Part psychological thriller, part coming-of-age novel from the author of People of Abandoned Character.
An absent father.
A missing girl.
Buried family secrets.
Is the truth worth searching for?
Sixteen-year-old Prue has grown up around secrets. Her gran's stern silence, her mother's teary breakdowns, her aunt's whispered assurances. But now, in the aftermath of her mum's latest 'episode', Prue's decided she's old enough for the truth. She wants to know what it is that makes the adults around her turn tight-lipped and distracted. She wants to know why her mum can't cope. Most of all, she wants to know who her dad is.
Forced to spend the summer in the Shetlands with her aunt, Ruth, and new uncle, Archie, Prue arrives determined to find some answers. But she soon finds herself caught up in a web of family secrets, betrayals and – perhaps – even murder...
Set during one long summer in Shetland, this is a beautifully drawn, psychologically astute novel about a young woman's search for truth, even as she realises the lies that surround her have been keeping her safe.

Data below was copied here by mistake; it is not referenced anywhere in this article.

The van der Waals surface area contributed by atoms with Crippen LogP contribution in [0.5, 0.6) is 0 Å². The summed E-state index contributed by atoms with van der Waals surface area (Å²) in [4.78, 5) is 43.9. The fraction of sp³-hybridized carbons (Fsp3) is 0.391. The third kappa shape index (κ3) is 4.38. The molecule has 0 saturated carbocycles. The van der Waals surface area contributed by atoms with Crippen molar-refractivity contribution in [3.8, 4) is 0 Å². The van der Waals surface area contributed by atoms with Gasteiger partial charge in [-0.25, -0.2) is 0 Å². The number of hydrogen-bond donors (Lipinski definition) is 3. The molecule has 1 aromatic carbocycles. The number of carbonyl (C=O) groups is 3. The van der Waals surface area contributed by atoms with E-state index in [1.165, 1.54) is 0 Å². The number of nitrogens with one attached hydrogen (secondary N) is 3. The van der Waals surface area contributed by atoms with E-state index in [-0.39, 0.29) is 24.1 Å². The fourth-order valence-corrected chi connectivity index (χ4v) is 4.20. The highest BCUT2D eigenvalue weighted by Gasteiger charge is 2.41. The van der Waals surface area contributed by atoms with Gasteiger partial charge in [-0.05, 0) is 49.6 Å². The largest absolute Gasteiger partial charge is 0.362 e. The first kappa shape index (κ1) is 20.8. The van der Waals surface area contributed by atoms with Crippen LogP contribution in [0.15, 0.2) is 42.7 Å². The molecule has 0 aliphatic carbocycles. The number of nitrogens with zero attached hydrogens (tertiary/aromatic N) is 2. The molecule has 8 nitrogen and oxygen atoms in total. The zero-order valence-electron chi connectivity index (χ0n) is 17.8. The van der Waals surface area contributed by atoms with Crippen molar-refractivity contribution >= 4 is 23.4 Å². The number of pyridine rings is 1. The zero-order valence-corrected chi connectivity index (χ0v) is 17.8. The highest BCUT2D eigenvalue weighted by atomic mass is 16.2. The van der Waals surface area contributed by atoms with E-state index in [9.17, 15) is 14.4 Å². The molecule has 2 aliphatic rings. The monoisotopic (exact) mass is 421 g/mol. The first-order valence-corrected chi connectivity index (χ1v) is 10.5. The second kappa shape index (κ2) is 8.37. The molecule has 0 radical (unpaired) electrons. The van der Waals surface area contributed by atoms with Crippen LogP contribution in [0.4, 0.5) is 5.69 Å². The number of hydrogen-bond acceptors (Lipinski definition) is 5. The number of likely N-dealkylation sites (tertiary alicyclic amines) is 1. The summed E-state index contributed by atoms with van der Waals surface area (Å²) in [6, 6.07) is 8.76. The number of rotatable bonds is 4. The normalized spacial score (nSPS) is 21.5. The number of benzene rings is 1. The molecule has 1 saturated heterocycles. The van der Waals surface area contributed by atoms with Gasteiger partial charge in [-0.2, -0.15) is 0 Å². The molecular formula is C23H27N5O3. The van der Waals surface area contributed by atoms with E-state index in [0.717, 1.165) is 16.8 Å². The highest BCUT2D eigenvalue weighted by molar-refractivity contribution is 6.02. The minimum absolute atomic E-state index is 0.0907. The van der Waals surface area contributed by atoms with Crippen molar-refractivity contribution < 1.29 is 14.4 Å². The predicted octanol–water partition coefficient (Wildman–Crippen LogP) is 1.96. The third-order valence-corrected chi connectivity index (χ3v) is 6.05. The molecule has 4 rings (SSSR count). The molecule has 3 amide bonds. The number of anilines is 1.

Praise for The Gone and the Forgotten:
'What a beautiful, absorbing, emotional book. I was on that remote island with these characters, lost in their unfolding dramas and the barren landscape and long-past secrets. I was with young Prue on her quest to disperse the shadows of her past, and certainly identified with many of the things she had been through. A stunning read' Louise Beech
'This impressive debut builds up pace, pathos and intrigue superbly, with plenty of twists and turns' Woman's Weekly.
'A gripping and original take on the world's most notorious serial killer. A perfectly thrilling read for those long winter nights. Highly recommended' Adam Hamdy.
'A mistreated wife suspects her husband might be the Whitechapel killer... Compelling' Sunday Times.
'An astonishing book set in a Victorian London plagued by Jack the Ripper. Whitfield's narrator is Susannah, an ex-nurse who rushed into a rapidly souring marriage with a wealthy surgeon and starts to believe that her husband might be Leather Apron himself. I'd be amazed if it isn't dominating the shortlists come next year's awards season' M.W. Craven